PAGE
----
Personal branding is a combination of marketing and promotional activities you do to influence how others see you.
In my previous post, I wrote about the history of branding from a cattle rancher’s perspective. Here’s an example of how one woman used a combination of marketing activities to influence how others see her. Rose is a lobbyist and well-known advocate for low-income housing in her state. She wanted to establish connections with state legislators and their staff with the goal of passing legislation to assist low-income families seeking affordable housing. In order to achieve her goal, she wanted to be seen as the go-to person in the state for any issue related to low-income housing. Rose wanted key legislative decision makers to associate her name with low-income housing.
How did Rose initiate the personal branding process? First, she wrote a series of white papers based on her research on low-income housing. Second, she scheduled short, in person briefings with individual legislators and their staff to discuss key policy issues regarding low-income housing. Third, she started blogging. This was very easy to do because Rose would blog about different aspects of her research. She had tons of content to share.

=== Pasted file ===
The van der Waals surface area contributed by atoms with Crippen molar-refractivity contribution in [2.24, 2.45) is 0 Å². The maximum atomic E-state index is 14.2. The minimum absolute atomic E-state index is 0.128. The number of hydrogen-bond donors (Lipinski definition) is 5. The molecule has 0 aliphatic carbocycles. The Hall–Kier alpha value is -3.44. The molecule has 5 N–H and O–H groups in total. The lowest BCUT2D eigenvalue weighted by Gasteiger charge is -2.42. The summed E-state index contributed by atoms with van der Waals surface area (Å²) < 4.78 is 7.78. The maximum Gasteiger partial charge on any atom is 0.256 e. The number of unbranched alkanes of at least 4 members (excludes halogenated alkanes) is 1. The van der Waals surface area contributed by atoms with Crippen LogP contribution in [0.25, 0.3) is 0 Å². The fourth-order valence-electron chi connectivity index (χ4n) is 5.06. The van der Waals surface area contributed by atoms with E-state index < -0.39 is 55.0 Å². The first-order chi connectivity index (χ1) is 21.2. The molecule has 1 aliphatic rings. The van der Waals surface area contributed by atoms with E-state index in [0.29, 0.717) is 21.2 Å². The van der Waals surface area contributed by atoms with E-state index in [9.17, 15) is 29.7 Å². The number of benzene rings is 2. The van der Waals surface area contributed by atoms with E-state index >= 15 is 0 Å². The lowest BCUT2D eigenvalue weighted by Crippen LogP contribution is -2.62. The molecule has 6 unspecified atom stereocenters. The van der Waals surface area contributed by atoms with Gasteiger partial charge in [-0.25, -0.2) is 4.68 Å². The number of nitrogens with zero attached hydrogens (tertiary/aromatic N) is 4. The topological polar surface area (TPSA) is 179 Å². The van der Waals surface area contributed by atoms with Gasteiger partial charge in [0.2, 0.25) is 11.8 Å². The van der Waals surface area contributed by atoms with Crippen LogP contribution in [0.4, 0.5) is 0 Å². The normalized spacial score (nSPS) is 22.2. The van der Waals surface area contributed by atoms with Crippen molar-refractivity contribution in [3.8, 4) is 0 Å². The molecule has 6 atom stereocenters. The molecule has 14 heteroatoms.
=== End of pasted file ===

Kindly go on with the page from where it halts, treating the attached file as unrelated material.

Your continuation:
What’s the difference between what Rose did to brand herself and what she did to promote her services? Nothing. It’s the same thing. Don’t get trapped into thinking that branding is some mystery panacea for your business wows. Call it what you want, I’ll call it establishing and maintaining connections with customers as a way to differentiate yourself from your competitors.
Rose was successful in helping pass critical legislation that funded low-cost housing by:
- Having data to support her position and sharing it with key decision makers
- Blogging on a regular basis
- Cultivating and maintaining relationships in the state legislature
Good work, Rose.
I encourage you to read books and/or articles specifically related to personal branding. Don’t be shocked, you’ll find hundreds of them.